Vandalism of schools a sign of breakdown in community spirit
The destruction of more than 180 schools in less than a month during the Covid-19 lockdown asks difficult questions of communities, writes Lucas Ledwaba.
Even during the turbulent 1980s when schools and public property were the constant target of attacks – vandals knew better not to mess with our school Redibone Primary in Soshanguve.
The school in block F-West remained among those untouched by the vandalism that characterised life in the townships during those years of rising violent repression against opposition to apartheid.
Then, public facilities from street lights, government offices, road signs, beer halls, police mello yello and everything that was deemed to represent the state were regularly burnt down and damaged with the idea that doing so was striking a blow to the apartheid authorities.
During this period, schools seemed to have become the easiest and constant targets of arson, with entire administration blocks razed to the ground and windows and furniture broken. Classroom walls were converted into Struggle notice boards, littered with liberation slogan graffiti and crude sexual statements.
This targeting of schools then, may arguably have been as a result of the prevailing political situation at the time. The identification of schools as a terrain of Struggle post the 1976 student uprising may have had an impact as organisations like the Congress of South African Students [Cosas] used slogans such as Liberation before Education! to mobilise students as a force against apartheid.
To counter the vandalism of schools the apartheid regime went as far as erecting threatening notice boards on school grounds warning would be trouble makers of stern action should they be found ‘trespassing’ on the school premises.
They also deployed soldiers to keep guard on school buildings during and after lessons and the police kept regular patrols.
Redibone Primary school also had one of these notices written in Afrikaans and English somewhere near the main pedestrian gate.
But in reality the school didn’t really need such intervention by the authorities. The community was the school’s guardian and security guard. The school management, working together with parents, pupils and the community at large guarded the facility jealously.
The school property was revered by all, including the ‘comrades’, the active band of youth activists generally suspected to be behind the vandalism of schools.
Once, a section of the school’s fence was stolen during a weekend. On Monday, teachers rounded up all the pupils who lived adjacent to the section of the fence that had gone missing.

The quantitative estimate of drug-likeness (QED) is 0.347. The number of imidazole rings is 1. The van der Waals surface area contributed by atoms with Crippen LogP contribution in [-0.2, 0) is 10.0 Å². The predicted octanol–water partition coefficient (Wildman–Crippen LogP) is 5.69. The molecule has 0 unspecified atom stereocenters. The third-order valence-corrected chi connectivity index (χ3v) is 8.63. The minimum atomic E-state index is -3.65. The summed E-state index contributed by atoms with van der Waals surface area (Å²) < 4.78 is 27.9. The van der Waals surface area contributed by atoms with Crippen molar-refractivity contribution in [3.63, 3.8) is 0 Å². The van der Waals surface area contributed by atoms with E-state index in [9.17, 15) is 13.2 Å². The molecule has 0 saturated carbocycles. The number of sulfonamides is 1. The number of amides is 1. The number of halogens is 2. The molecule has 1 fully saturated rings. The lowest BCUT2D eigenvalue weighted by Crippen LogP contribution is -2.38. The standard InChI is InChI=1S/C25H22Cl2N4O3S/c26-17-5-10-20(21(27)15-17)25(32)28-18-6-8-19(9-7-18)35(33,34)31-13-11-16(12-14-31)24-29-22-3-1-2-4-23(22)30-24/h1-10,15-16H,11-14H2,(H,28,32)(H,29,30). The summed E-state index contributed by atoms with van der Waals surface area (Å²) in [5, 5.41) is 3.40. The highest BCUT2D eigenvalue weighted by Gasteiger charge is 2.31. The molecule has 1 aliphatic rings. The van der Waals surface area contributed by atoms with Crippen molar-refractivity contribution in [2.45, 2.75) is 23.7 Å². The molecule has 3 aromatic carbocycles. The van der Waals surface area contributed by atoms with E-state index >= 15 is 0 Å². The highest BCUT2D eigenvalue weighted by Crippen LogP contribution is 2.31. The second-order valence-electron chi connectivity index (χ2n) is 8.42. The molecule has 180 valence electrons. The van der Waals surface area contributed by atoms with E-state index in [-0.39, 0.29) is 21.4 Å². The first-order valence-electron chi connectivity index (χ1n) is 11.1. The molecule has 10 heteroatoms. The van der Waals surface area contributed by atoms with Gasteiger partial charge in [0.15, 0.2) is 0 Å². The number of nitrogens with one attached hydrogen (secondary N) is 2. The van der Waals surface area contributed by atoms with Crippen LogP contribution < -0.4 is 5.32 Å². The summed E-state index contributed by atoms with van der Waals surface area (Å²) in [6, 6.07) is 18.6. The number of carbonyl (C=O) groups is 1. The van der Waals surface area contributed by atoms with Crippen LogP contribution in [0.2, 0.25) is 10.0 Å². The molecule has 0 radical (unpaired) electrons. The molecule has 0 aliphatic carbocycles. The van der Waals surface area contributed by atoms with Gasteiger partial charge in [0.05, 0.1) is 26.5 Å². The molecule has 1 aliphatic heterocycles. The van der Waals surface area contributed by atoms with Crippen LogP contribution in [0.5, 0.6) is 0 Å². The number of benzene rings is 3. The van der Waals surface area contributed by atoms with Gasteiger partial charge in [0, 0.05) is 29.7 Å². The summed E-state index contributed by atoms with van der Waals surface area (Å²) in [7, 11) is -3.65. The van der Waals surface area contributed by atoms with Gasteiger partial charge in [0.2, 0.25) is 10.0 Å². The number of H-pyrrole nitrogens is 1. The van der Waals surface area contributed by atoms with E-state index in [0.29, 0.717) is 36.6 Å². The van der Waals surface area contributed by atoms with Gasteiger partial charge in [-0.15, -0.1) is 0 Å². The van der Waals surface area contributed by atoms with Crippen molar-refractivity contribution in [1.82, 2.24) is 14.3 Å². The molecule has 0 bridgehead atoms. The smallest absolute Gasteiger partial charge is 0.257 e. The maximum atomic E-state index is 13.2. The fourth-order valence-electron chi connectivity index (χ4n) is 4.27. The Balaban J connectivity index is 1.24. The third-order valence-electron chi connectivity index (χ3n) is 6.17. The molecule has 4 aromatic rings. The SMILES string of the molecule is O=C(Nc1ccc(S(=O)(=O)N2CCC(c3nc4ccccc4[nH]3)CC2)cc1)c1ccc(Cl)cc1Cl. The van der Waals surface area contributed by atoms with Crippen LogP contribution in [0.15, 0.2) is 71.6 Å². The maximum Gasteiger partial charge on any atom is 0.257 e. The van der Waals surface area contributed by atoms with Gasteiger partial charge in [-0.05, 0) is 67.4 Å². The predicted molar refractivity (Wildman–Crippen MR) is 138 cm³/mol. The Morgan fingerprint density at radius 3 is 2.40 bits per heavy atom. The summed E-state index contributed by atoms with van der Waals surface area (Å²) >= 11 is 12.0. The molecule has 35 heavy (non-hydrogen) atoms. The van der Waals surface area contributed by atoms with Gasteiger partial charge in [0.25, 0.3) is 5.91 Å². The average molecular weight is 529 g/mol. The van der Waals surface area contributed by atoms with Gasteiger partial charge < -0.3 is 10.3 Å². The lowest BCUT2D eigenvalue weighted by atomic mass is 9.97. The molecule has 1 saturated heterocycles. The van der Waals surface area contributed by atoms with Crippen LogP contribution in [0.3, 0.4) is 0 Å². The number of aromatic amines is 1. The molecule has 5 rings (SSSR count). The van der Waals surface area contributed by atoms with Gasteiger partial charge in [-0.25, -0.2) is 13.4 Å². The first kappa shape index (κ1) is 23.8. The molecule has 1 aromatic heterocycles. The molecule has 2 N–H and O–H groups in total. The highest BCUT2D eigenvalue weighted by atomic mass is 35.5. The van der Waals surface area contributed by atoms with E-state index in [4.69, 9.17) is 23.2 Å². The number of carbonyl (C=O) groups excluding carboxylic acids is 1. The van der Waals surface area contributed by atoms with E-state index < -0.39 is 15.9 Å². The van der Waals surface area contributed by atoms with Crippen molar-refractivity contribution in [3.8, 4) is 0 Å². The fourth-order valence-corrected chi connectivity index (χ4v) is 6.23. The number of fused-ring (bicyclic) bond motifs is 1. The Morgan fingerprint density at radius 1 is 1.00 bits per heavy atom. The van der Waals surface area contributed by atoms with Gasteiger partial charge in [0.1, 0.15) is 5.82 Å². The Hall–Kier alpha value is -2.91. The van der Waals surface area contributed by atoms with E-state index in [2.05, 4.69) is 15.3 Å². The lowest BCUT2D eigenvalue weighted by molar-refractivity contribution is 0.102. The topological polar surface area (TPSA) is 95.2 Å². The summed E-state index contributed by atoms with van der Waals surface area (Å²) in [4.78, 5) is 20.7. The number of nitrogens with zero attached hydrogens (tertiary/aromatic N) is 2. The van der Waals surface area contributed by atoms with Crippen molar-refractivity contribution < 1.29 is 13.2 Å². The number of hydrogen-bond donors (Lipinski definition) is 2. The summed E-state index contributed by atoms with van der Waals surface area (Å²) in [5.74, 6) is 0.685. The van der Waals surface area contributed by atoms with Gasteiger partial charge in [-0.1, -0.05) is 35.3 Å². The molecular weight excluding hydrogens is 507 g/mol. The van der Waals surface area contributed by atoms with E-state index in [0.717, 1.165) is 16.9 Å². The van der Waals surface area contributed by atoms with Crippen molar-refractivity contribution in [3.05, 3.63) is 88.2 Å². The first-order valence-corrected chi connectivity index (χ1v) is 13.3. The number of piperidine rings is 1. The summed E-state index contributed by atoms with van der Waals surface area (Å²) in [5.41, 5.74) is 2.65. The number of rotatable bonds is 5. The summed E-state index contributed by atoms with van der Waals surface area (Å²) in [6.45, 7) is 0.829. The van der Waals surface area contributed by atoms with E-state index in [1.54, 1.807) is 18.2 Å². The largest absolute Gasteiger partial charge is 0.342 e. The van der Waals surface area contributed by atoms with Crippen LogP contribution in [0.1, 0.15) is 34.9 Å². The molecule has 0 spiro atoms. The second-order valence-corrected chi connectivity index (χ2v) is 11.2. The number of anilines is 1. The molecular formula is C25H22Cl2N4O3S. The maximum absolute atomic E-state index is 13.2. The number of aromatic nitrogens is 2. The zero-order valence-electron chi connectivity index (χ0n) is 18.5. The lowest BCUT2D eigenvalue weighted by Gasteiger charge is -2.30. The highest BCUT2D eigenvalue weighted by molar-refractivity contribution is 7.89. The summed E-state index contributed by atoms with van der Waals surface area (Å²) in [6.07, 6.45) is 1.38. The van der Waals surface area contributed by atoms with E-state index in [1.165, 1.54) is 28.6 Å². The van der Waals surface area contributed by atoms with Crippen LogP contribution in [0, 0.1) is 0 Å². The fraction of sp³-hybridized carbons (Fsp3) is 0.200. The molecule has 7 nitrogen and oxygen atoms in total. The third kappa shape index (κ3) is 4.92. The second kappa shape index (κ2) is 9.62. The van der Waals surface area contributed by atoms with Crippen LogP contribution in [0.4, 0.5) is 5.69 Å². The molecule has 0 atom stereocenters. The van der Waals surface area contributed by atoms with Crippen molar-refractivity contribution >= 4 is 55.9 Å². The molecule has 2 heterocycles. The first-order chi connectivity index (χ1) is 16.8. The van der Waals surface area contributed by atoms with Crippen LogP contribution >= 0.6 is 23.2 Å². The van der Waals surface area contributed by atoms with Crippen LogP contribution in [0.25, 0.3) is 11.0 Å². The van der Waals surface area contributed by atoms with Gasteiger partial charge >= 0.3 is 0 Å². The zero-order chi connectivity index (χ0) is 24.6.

They were questioned and given a good hiding as was the norm in those days. That very morning the culprit had been identified. And with the help of community members the stolen fence was recovered and the offender made to fix it – after a lekke hiding.
It was another lesson learnt on the significance of taking care of our school which had a live in caretaker who doubled up as matshingilane after hours. This type of action went beyond vandalism.
Redibone pupils knew too well that misbehaving in public, particularly dressed in the maroon and gold uniform would reach the ears of the school teachers with devastating consequences.
Community members took pride in the school and its pupils and ensured to help protect it and its reputation. Added to the maintenance of some of form of social order and discipline in the prevailing situation where police were not trusted and policing was regarded as an extension of the state’s political machinery, was the existence of other community structures such as street committees.
Street committees derived from the Mandela-Plan cited in the Rivonia trial of 1963 were run by community members to resolve domestic disputes, deal with tsotsi elements and truant youth and to mobilise politically.
The street committees’ administration of justice included a potent dose of corporal punishment through caning in public – a humiliating method that was amongst their eventual unpopularity.
Those turbulent 80s are long behind us – yet the burning and vandalising of schools continues to haunt our communities.